It’s become something of a badge of honor for core gamers to put in long hours to get to the end of the latest console games. Not only is it accepted that these games could take more than a day of real life time to complete, it’s actually expected, and games perceived as being too short face the very real possibility of being criticized for a lack of content.
But should it be that way? In the latest installment of his excellent column, The DeanBeat, VentureBeat’s Dean Takahashi explores the fact that many players never finish the console games they buy, robbing them of one of the most meaningful parts of the experience: the ending. Takahashi thinks this is a shame and delves into some solutions to the problem, including games that allow players to skip to later chapters.
There’s an interesting idea that he hints at but never states directly, and that’s whether we actually need console titles that offer 50-plus hours of gameplay. It’s fantastic that some developers can create games like that, and it adds a lot to the value proposition when you compare those games to movies and other forms of entertainment. The $1 billion and counting that “Grand Theft Auto V” has made is certainly powerful evidence that there’s plenty of appetite for marathon session on your console of choice.
Yet “GTA V” also cost the folks at Rockstar a hefty sum to develop, and it’s fair to wonder whether they could have made it half as long, spent less money, and still sold just as many copies without ticking too many people off—especially with “Grand Theft Auto Online” allowing people to play longer in that world if they so desire. Sure, some portion of the gaming community would be upset with a shorter game, but that could be balanced out by the larger number of players who finish it and have the satisfaction of seeing everything the creators had in store for them.
And sure, Rockstar is probably just fine if everyone keeps playing “GTA V” until the cows come home (otherwise known as whenever the “Red Dead Redemption” sequel is finished), so it doesn’t have much to gain from a hypothetical trend toward shorter console games. Other companies would. Think about an EA, whose goal is to simply sell as many total games as possible. Having gamers tied up for shorter periods of time is inherently in its best interest, as it frees those people up to move onto the next thing.
We’re not really that concerned about what developers and publishers want though, so let’s consider something more near and dear to our hearts: the success of the next generation of consoles. There’s no reason to expect that the PS4 and Xbox One won’t sell like hotcakes upon release next month, but the long term forecast is much less certain. It took the PS3 and Xbox 360 combined to sell as many units to date as the PS2, and only the brief but real runaway succcess of the Wii gave the seventh-gen consoles a definitive win over the sixth.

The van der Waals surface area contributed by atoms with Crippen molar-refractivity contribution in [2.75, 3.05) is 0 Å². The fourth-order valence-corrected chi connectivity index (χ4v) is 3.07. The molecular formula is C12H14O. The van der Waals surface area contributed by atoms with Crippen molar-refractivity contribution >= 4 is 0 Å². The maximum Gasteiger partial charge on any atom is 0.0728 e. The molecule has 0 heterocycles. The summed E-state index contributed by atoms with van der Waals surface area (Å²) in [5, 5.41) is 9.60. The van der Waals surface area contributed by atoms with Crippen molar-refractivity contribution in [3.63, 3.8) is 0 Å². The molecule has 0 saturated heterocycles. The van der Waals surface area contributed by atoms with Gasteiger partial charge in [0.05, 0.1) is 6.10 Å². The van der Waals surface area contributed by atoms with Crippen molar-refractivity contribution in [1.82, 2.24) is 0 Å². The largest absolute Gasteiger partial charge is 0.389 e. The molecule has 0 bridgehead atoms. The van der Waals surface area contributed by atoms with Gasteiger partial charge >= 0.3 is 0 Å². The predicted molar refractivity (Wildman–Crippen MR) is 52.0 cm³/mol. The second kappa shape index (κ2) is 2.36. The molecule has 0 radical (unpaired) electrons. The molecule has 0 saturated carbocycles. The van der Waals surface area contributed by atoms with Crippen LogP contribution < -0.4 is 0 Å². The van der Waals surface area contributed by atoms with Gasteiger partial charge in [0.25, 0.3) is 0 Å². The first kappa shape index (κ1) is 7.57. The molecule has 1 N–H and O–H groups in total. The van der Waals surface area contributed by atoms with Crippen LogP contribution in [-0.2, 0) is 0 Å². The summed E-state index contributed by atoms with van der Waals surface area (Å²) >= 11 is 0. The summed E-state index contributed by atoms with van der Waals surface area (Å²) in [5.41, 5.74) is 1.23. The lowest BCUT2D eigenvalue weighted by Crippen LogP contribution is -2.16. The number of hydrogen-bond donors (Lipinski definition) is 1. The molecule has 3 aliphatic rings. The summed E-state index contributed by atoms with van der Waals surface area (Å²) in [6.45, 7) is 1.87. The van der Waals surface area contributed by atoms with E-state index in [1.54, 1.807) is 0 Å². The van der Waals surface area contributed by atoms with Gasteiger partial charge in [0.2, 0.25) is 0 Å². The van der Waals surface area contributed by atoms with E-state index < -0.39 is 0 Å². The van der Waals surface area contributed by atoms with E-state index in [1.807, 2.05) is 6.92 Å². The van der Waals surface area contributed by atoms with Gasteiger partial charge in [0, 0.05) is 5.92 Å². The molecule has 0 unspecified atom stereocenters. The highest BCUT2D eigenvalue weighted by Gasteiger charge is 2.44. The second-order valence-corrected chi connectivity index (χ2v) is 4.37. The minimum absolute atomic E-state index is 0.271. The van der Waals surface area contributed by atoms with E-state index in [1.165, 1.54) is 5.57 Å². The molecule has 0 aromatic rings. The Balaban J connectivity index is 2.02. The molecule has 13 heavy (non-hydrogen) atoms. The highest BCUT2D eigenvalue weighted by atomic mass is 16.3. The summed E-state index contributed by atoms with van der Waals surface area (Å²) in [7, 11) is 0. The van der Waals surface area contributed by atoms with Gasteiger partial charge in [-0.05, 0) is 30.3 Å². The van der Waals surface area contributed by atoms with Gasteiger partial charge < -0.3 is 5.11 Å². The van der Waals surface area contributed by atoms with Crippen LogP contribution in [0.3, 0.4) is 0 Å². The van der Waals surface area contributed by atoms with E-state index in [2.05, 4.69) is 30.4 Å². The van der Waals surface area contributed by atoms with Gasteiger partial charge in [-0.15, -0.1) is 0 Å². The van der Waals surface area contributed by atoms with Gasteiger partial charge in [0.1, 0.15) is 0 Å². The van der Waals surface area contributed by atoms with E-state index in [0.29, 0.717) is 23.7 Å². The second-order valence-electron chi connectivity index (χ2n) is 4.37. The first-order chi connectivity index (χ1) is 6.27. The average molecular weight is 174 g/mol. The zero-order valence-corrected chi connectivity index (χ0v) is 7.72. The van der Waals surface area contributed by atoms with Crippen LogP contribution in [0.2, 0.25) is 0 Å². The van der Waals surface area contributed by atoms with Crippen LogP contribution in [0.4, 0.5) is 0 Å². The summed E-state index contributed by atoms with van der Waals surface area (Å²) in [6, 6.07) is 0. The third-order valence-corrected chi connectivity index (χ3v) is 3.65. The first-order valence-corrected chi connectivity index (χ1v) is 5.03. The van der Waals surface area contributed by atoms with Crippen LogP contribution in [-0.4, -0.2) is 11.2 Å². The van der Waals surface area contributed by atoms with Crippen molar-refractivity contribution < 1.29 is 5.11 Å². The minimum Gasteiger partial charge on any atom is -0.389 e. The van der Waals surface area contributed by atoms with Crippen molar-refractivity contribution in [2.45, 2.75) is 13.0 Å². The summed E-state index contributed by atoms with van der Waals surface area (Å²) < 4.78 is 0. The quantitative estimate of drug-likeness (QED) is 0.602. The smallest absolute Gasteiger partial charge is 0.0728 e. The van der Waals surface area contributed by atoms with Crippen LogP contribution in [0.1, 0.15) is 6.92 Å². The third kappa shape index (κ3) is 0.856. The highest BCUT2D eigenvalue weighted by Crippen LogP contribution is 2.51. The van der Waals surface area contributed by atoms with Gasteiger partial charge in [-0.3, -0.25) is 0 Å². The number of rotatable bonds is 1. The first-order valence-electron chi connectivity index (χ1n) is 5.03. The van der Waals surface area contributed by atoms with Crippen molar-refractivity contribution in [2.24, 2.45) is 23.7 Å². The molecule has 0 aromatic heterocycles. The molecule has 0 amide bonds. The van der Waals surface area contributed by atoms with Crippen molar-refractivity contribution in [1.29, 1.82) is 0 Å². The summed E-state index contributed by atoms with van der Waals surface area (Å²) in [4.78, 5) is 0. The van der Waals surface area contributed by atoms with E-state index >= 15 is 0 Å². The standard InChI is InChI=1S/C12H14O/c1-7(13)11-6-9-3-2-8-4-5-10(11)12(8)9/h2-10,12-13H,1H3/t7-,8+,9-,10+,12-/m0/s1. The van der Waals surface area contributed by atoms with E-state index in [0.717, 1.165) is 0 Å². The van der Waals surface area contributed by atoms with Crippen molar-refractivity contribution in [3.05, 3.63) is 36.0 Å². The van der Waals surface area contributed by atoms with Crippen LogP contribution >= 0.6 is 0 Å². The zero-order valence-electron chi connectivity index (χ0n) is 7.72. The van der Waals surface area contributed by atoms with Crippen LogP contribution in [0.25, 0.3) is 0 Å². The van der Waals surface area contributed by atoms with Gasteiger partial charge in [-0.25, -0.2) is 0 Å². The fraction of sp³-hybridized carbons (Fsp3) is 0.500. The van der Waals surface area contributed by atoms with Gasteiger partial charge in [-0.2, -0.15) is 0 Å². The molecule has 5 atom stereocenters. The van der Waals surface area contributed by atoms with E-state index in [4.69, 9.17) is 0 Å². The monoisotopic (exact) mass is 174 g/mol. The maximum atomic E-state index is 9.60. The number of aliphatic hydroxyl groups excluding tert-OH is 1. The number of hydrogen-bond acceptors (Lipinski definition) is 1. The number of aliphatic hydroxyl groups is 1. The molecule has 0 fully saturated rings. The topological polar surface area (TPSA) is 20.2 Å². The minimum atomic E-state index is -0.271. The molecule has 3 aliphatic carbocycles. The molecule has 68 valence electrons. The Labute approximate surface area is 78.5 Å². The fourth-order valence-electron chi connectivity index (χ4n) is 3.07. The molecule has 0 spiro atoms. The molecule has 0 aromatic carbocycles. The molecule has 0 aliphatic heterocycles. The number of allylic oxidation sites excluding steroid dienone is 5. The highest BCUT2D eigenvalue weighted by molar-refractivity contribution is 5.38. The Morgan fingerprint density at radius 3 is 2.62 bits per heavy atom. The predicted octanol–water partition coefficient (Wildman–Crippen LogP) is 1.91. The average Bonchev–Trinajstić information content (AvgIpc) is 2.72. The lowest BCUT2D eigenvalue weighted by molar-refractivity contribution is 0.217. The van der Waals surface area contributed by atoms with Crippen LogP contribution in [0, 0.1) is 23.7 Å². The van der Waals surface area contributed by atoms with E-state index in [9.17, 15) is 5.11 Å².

Since the Wii U is going to need a near miraculous recovery to contribute much to the eighth-gen picture, that means both the PS4 and Xbox One are going to have to be unquestioned, perennial favorites to avoid an overall dip in terms of consoles sold. It’s easy to assume that’s going to be the case as we bask in the pre-launch excitement, but it’s really far from a given. It’s a cliche to say this, but the world has changed since the turn of the 21st Century. There are many more devices and screens vying for our attention, more platforms on which to play video games, and if we accept a big part of Takahashi’s theory, less time for many of us to devote to games, period.
That reality has had lot to do with the rapid rise of mobile and tablet gaming. There’s this thought that there’s some kind of hard divide between casual and core gamers, but the truth is that many casual gamers would probably love to delve into the deeper experiences provided by console games. They just don’t have the time (or want to spend the money, in some cases), so they play what’s convenient. Mobile games are increasing in complexity slowly but surely, and they’ll eventually provide more options for the masses to enjoy some meatier gameplay.
Console games can reach out to those people too, and the best way would be to simply not ask so much of them. I’m not talking about a straight play for casual gamers like Nintendo did with the Wii, because that ship has sailed, plus it has the nasty side effect of alienating core gamers. Ideally, we’d see both shorter and cheaper games, but since we all know the latter isn’t likely to happen, the former is something to think about.
There are always going to be games at both ends of the time commitment spectrum, with all-consuming fare like MMORPGs at one end and bite-sze casual titles at the other. But if the console games that make up the bulk of what’s between just dialed it back a little on length, players could finish more games, developers and publishers wouldn’t have to spend a small nation’s GDP on each product, and the community of console gamers might even grow a bit. In other words, it could help everyone win. Sounds good, doesn’t it?